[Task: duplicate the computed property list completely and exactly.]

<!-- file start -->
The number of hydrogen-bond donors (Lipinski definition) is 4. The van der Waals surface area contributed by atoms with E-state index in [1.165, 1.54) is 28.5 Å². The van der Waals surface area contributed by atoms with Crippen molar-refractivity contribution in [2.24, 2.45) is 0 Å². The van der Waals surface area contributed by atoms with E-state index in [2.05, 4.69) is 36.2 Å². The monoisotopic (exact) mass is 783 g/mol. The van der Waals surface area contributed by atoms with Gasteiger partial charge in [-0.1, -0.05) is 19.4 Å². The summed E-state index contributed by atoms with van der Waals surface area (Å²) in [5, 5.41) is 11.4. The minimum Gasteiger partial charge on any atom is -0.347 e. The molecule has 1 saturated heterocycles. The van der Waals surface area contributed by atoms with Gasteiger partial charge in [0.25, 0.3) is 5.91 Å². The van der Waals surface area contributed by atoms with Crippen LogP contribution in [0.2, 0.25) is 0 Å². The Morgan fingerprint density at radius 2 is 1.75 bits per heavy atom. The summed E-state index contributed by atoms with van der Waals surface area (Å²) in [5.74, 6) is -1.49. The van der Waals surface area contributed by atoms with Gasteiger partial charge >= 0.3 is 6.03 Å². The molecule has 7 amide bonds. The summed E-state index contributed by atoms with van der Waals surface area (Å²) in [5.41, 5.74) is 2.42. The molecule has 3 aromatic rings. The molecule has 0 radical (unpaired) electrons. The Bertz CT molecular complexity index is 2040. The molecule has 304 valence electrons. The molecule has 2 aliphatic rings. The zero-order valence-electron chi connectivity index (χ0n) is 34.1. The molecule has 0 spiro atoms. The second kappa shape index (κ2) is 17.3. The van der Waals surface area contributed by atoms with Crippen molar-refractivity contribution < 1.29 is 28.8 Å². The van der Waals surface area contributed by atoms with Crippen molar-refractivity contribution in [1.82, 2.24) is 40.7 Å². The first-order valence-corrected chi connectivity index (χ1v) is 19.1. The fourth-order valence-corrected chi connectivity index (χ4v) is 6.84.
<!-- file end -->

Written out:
The number of hydrogen-bond donors (Lipinski definition) is 4. The van der Waals surface area contributed by atoms with E-state index in [1.165, 1.54) is 28.5 Å². The van der Waals surface area contributed by atoms with Crippen molar-refractivity contribution in [2.24, 2.45) is 0 Å². The van der Waals surface area contributed by atoms with E-state index in [2.05, 4.69) is 36.2 Å². The monoisotopic (exact) mass is 783 g/mol. The van der Waals surface area contributed by atoms with Gasteiger partial charge in [-0.1, -0.05) is 19.4 Å². The summed E-state index contributed by atoms with van der Waals surface area (Å²) in [5, 5.41) is 11.4. The minimum Gasteiger partial charge on any atom is -0.347 e. The molecule has 1 saturated heterocycles. The van der Waals surface area contributed by atoms with Gasteiger partial charge in [0.25, 0.3) is 5.91 Å². The van der Waals surface area contributed by atoms with Crippen LogP contribution in [0.2, 0.25) is 0 Å². The Morgan fingerprint density at radius 2 is 1.75 bits per heavy atom. The summed E-state index contributed by atoms with van der Waals surface area (Å²) in [5.74, 6) is -1.49. The van der Waals surface area contributed by atoms with Gasteiger partial charge >= 0.3 is 6.03 Å². The molecule has 7 amide bonds. The summed E-state index contributed by atoms with van der Waals surface area (Å²) in [5.41, 5.74) is 2.42. The molecule has 3 aromatic rings. The molecule has 0 radical (unpaired) electrons. The Bertz CT molecular complexity index is 2040. The molecule has 304 valence electrons. The molecule has 2 aliphatic rings. The zero-order valence-electron chi connectivity index (χ0n) is 34.1. The molecule has 0 spiro atoms. The second kappa shape index (κ2) is 17.3. The van der Waals surface area contributed by atoms with Crippen molar-refractivity contribution < 1.29 is 28.8 Å². The van der Waals surface area contributed by atoms with Crippen molar-refractivity contribution in [1.82, 2.24) is 40.7 Å². The first-order valence-corrected chi connectivity index (χ1v) is 19.1. The fourth-order valence-corrected chi connectivity index (χ4v) is 6.84.